1660604510538 Cd0912 Programming

Picture Programming Packs a Punch

Dec. 10, 2009
Some Machines and Their Controls Seem Poised to Adopt Graphical Programming Apps in the Same Way Apple's iPhones and iTouches Do It
By Jim Montague, Executive Editor

If a picture is worth 1,000 words, then it also must be worth some lines of programming code. That's the logic—no pun intended—behind graphical or object-oriented programming as it's evolved and picked up new names in recent years.

Graphical programming's basic premise is that images can be used and reused to represent functions that previously employed only text-based code. However, since these image-enabled programming methods gained acceptance and went mainstream, many users are deploying them in increasingly varied ways.

Some industrial machine automation and controls systems even seem poised to adopt graphical programming apps in the same way that Apple's iPhones and iTouches do it.  

"Graphical programming continues the natural paradigm of engineers using representations of their thought processes to approach and solve problems," says Jeff Phillips, National Instruments' (www.ni.com) LabView product marketing manager. "In the past, this meant boxes and arrows on a flowchart, and this has evolved into better representations on-screen. Graphical programming lines up better with how engineers' minds work. In the past five years, we've seen the emergence of parallelism, in which multi-core and multi-threading increase processing power."

Phillips says graphical programming also has been aided by better memory handling, which improves how compilers read graphical programs. "These improved data flows also improve graphical programming's ability to represent state-based modeling applications," he says.

In the future, Phillips predicts that the formerly separate buckets of graphical programming and CAD/CAM for HMIs will flow together. One effort already underway is called "hardware in the loop (HIL)," and it reportedly lets designers take their physical designs and use PC-based hardware to, for example, graphically simulate and test an engine's entire dynamics in software.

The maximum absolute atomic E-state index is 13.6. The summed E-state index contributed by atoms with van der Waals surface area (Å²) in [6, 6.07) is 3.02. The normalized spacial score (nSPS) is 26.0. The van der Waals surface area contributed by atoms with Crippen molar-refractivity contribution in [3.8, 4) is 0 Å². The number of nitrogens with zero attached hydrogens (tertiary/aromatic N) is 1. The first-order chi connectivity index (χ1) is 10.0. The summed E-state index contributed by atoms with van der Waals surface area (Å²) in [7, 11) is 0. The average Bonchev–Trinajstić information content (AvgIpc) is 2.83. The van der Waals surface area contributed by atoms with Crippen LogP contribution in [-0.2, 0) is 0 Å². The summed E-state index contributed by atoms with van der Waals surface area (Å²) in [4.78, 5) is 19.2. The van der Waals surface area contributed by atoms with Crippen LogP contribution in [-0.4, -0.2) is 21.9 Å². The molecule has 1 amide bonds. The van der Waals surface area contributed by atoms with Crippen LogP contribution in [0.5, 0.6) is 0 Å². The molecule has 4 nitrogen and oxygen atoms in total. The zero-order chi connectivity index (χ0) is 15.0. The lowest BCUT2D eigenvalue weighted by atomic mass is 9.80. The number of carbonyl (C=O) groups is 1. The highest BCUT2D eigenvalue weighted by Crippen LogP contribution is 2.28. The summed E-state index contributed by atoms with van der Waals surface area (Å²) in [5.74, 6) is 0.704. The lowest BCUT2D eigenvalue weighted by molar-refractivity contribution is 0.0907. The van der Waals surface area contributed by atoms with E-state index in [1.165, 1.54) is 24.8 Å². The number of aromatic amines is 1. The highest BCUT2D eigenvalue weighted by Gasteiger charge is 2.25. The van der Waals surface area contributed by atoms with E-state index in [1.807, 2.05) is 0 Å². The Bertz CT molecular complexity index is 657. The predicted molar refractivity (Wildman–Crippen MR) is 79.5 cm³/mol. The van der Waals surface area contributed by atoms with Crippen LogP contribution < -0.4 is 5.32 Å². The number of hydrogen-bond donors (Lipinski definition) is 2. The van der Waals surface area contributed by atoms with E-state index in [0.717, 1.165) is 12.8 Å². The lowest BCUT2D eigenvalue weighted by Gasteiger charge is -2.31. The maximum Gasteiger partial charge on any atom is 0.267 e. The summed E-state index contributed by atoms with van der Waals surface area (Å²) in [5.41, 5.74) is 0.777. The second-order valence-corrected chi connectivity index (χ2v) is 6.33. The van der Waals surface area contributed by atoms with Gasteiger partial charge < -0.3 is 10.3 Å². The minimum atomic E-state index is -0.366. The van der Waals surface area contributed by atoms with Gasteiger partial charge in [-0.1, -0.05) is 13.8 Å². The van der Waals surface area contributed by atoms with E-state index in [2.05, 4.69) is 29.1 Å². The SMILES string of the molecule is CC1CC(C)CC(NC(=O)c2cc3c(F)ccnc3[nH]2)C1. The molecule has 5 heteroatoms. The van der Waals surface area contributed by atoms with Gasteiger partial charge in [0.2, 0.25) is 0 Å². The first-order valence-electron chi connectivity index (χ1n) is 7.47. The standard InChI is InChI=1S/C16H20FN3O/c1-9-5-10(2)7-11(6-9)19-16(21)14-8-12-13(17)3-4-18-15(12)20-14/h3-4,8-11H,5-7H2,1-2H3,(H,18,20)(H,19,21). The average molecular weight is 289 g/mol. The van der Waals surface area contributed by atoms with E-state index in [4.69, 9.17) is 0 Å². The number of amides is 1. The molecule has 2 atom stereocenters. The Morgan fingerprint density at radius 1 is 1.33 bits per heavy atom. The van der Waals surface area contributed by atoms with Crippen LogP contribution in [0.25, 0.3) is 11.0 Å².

"Not only is there much less typing with graphical and flowchart programming, but everyone from regular guys to Ph.Ds can grasp it and use its condition and action blocks with a few minutes of training," adds Ben Orchard, applications engineer at Opto 22 (www.opto22.com). "Lately, many more powerful commands are available, such as our PAC Control 8.5's Communications Handle, which users can program visually in a flowchart and then order their controllers to go out, pull down Web pages in devices and sift them for the parameters those controllers need to run."

Dan DeYoung, marketing manager for Rockwell Automation's (www.rockwellautomation.com) controller software division, says users want to decompose computer logic and break it into modular pieces for different applications, so they can interact with other functions and equipment. "Our RS Logix 5000 software decomposes logic via tasks, programs and routines that are linked to different phases of their machines and can monitor those phases," he says. "We also see the evolution of off-the-shelf library functions such as RS Logix Architect, which can house the objects, functions and instructions that users employ, so they can create functional instructions without moving code."

Besides software libraries, DeYoung reports that users can post and share sample programs and applications on Rockwell Automation's website. These include simple applications that enable instruments to handle daylight-savings-time changes in their controllers or enable an HMI to access objects in a controller.

"One of our customers was building nine high-speed packaging machines and had separate teams each doing their own homing routines for their servos," explains DeYoung. "They each had different tasks in different places, and so their code was inconsistent. We helped encapsulate their code in one library object. This let them drag it to their applications and tweak it as needed." The result, says DeYoung, was more consistent with less effort.

"In the future, instead of having graphical programs that can be dragged from a library to machines, we'll have software that's more system-to-system and automatically can populate all the projects in an application at once," predicts DeYoung.

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